6. Operating rhythm. Great leaders know and leverage their operating rhythm.
  7. Gear shifting. Great leaders know how to quickly shift gears
  8. Focus. Great leaders focus on who or what is in front of them
  9. Clarity of purpose. Great leaders know what they’re in it for
  10. Gratitude. They recognize, acknowledge the good things in their life
  11. more> https://goo.gl/qXCpL1

The Irrationality Within Us

By Elly Vintiadis – After decades of research, there is compelling evidence that we are not as rational as we think we are and that, rather than irrationality being the exception, it is part of who we normally are.

So what does it mean to be rational? We usually distinguish between two kinds of rationality. Epistemic rationality, which is involved in acquiring true beliefs about the world and which sets the standard for what we ought to believe, and instrumental rationality which is involved in decision-making and behavior and is the standard for how we ought to act.

We are epistemically rational if we believe things for which we have good evidence and if we would change our beliefs in light of evidence against those beliefs.

We are instrumentally rational when we act in ways that are appropriate for achieving our goals.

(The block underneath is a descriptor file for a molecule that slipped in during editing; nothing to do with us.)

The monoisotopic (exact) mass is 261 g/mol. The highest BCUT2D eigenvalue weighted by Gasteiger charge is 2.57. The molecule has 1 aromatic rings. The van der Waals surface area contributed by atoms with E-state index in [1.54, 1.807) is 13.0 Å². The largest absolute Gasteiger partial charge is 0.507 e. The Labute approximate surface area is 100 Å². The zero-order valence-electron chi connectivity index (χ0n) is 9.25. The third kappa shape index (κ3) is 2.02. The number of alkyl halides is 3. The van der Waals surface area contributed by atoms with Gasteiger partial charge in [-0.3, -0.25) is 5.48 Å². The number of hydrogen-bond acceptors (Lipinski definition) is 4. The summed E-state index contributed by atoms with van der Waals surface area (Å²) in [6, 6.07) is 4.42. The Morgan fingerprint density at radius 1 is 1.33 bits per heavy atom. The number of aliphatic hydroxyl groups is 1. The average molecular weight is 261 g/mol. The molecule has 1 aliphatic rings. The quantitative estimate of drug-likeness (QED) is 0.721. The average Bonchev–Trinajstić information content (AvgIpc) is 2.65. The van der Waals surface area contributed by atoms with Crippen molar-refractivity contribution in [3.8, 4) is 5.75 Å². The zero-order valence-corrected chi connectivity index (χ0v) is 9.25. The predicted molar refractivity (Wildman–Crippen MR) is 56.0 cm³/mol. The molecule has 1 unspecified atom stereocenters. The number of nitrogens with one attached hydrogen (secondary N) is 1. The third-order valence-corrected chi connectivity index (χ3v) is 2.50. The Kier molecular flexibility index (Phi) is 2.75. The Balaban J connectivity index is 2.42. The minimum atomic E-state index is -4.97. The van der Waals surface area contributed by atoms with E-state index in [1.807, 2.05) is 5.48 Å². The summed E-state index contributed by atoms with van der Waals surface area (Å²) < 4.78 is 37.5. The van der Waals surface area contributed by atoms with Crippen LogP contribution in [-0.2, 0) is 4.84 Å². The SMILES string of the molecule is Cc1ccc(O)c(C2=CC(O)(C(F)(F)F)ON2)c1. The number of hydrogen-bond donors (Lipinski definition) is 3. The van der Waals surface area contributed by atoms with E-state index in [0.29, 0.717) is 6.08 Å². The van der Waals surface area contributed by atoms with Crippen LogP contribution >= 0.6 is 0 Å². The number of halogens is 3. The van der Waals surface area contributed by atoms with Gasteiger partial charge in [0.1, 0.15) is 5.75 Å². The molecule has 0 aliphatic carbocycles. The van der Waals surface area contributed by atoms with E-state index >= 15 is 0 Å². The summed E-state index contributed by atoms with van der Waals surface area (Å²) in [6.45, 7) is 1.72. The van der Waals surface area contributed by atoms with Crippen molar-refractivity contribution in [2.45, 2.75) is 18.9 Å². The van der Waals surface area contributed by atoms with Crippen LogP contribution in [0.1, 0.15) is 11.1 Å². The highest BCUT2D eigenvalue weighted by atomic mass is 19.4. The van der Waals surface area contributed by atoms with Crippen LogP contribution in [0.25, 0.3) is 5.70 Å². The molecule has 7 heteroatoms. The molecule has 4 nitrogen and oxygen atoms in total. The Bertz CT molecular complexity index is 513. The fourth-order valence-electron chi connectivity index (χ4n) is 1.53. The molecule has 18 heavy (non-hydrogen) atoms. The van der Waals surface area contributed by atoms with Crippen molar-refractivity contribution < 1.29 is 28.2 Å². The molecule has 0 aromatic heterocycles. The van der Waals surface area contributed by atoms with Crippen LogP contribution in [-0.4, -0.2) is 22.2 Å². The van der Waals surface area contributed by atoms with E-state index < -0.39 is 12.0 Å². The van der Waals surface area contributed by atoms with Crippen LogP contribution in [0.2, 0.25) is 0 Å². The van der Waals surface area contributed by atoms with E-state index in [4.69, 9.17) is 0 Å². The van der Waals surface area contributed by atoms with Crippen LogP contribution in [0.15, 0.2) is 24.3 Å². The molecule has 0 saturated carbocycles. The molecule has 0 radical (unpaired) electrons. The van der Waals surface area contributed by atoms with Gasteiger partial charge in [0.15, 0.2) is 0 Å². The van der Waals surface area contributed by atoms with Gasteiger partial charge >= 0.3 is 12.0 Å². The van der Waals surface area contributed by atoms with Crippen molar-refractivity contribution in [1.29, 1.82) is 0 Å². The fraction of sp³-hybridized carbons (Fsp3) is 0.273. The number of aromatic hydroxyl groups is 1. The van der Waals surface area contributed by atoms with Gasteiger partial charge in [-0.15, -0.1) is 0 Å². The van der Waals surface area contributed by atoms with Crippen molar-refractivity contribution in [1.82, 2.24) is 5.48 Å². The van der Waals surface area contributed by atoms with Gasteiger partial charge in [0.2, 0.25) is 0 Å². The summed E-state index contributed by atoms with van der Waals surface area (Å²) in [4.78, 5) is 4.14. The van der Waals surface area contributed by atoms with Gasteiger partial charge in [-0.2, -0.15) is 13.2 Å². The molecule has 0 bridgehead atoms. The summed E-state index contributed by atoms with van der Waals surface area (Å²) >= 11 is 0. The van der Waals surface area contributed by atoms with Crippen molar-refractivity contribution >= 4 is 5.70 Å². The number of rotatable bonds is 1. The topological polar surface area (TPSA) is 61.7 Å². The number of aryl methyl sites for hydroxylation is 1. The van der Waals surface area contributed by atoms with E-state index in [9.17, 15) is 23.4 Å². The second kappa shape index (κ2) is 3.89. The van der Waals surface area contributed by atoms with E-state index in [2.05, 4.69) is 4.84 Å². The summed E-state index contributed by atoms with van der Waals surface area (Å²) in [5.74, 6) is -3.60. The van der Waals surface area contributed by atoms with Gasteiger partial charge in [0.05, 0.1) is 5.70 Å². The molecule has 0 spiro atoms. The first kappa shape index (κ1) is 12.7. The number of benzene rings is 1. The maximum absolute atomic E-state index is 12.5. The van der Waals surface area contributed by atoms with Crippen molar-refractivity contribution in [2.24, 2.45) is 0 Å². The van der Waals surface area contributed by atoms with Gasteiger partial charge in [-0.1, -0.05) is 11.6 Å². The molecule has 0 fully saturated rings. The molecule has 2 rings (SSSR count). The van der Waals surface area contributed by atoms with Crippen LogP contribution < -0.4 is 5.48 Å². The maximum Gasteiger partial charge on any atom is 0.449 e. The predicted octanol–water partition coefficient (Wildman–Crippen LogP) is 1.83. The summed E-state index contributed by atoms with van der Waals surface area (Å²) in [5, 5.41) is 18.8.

In contrast, one is irrational when one’s beliefs or actions are not in accord with the requirements of rationality. For instance, if one wants to achieve a certain goal but acts in ways that do not lead to that goal; when one forms beliefs for which there is no evidence, or that fly in the face of available evidence; when one reasons faultily and so on. more> https://goo.gl/utg5OO

A Little Light Construction: Laser Welding in Three Acts

By Brian Simonds – Welding is said to be more art than science. In part, this is a nod to the vital, skilled work that welders perform. It’s also recognition of the fact that the physics of the process is really, really difficult to understand.

The laser welding process begins, as one might imagine, when a laser is focused to the surface of a metal. Although the surface initially reflects most of the light, it absorbs enough to cause significant heating. This heating slightly changes the way the metal interacts with the light, which in turn causes more absorption and even more heating.